By Erik Jay
All right now, right off the bat: Anyone remember the Sheridan play "School for Scandal"?
Of course, it was, among other things, a broadly witty send-up of the empty, misdirected, decadent and elitist attitudes of our blue-blooded betters. I say "our" figuratively, meaning all of us who don't have hereditary titles and diapers monogrammed with a crest and some really mean looking birds. I suppose you could say "our" literally if you were a 200-and-something-year-old working-class Cockney.
There I go, starting out with a digression, for Pete's sake. So anyway, for no better reason than the words "school" and "scandal" go together so nicely, and to have a gratuitous Mensa-qualifying reference to an 18th century English play, you're through six sentences and nearly three paragraphs before you find out what is so vexing as to require such an elaborate warm-up: it's the government schools.
They're a scandal.
Now let's agree up front that the only honest term for these sorry institutions is government schools or state schools; public schools, although it does claim the advantage of reminding one of public restrooms, seems to imply that the public at large actually has some influence on how affairs are conducted at these places or, as in a public restroom, can enter and exit freely. That would be a knee-slapper if it weren't a tear-jerker.
Fact is, government schools are run by -- the government! Of course, owing to the political realities of late-20th century America, the state is in league with the unions, scores of them, as they cooperate in the micromanagement of our children's lives. Certainly there are many, many dedicated teachers and administrators (probably a few too many of the latter, frankly) who try to do their best for their schools and their charges. But isn't it quite clear, after fifty years of manic progressive education, that large chunks of several generations of students have exited the graduation ceremony with diplomas they could not read?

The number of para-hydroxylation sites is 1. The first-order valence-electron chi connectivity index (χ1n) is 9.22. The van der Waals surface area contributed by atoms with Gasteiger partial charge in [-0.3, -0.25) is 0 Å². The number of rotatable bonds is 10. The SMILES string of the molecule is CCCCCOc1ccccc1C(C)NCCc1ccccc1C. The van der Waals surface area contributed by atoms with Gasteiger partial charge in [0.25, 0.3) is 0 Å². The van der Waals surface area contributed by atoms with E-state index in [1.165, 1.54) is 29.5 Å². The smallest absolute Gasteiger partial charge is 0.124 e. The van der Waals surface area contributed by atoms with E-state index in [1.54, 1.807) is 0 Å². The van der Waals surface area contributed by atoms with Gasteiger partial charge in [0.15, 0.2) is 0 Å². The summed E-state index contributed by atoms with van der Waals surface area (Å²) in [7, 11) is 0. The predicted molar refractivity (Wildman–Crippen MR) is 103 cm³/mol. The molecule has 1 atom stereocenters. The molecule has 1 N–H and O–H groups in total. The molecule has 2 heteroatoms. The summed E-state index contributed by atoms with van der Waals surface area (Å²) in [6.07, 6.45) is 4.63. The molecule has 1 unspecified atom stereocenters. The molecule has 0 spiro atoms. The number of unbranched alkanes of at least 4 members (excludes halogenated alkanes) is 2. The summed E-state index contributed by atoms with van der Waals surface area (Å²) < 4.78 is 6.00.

And how could it not be by design? I don't mean to suggest a scheme from an episode of the "X-Files"; I do mean to suggest that not all of the experimentation done in the name of Dewey to American schoolchildren in this century has had the aim of making them better informed and more critical thinkers. The mass dumbing-down of the last 50 years wasn't accomplished by Stalinist cliques and zealous cadres; it was done by intensely ideological individuals through associations and conferences and informal networks. With like-thinking social engineers working in the schools, the teachers' colleges, the unions, the legislature, the media, television and films, we got pancultural warfare long before we got the term for it.
This isn't crazy right-wing thinking anymore; in fact, come to think of it, since the fall of the Soviet Union a whole lot of things that used to be crazy right-wing thinking aren't crazy or even necessarily right-wing anymore. Like Alger Hiss being guilty. And the Rosenbergs. And the infiltration of Hollywood and the U.S. government through the 1930s, '40s and 50's (and...?). And, sadly, the Tuskegee experiments. The Ultra programs. Waco and Ruby Ridge.
Here's a bumpersticker for you: CONSPIRACIES HAPPEN. I'm not a pack animal, so I don't subscribe to any single group's unified field theory of world domination -- the "insiders", the history of the hidden hand, the so-called protocols of some old robed conspirators, etc., etc. Neither do I discount everything these people have to say. (Don't many of us wonder about Korean Air Line Flight 007? And TWA 800? And then there's always Roswell.) Can't we simply agree that there will always be people around who are up to no good?
Over the past century, education has become a monstrous assault on the children of America. No more proof is needed that better educations are had at private schools, particularly faith-based ones. The verdict on education has been in for some time. But the vast power and resources of the federal and state governments, plus those of the teachers' unions, are arrayed against parents who fight in larger and larger numbers for choice in their children's education.
When schools are attended by willing students; when parents are full partners with teachers and administrators; when the marketplace inevitably supplies various kinds of institutions -- religious, atheist, college-preparatory, trade-oriented, left-wing, right-wing and hot wing -- for various constituencies (make that customers); when the one-size-fits-all mentality of the manic progressive educrats is consigned to the same dust bin that had plenty of room for that wasted old 74-year-old USSR -- then the parents of this country can reclaim half the deed to their kids' minds and hearts.
They can then turn their attention to the the entertainment industry, which owns the other half.
Erik Jay is editor of What Next? The Internet Journal of Contentious Persiflage which you can subscribe to by sending mail to email@example.com with "subscribe" in the subject line.
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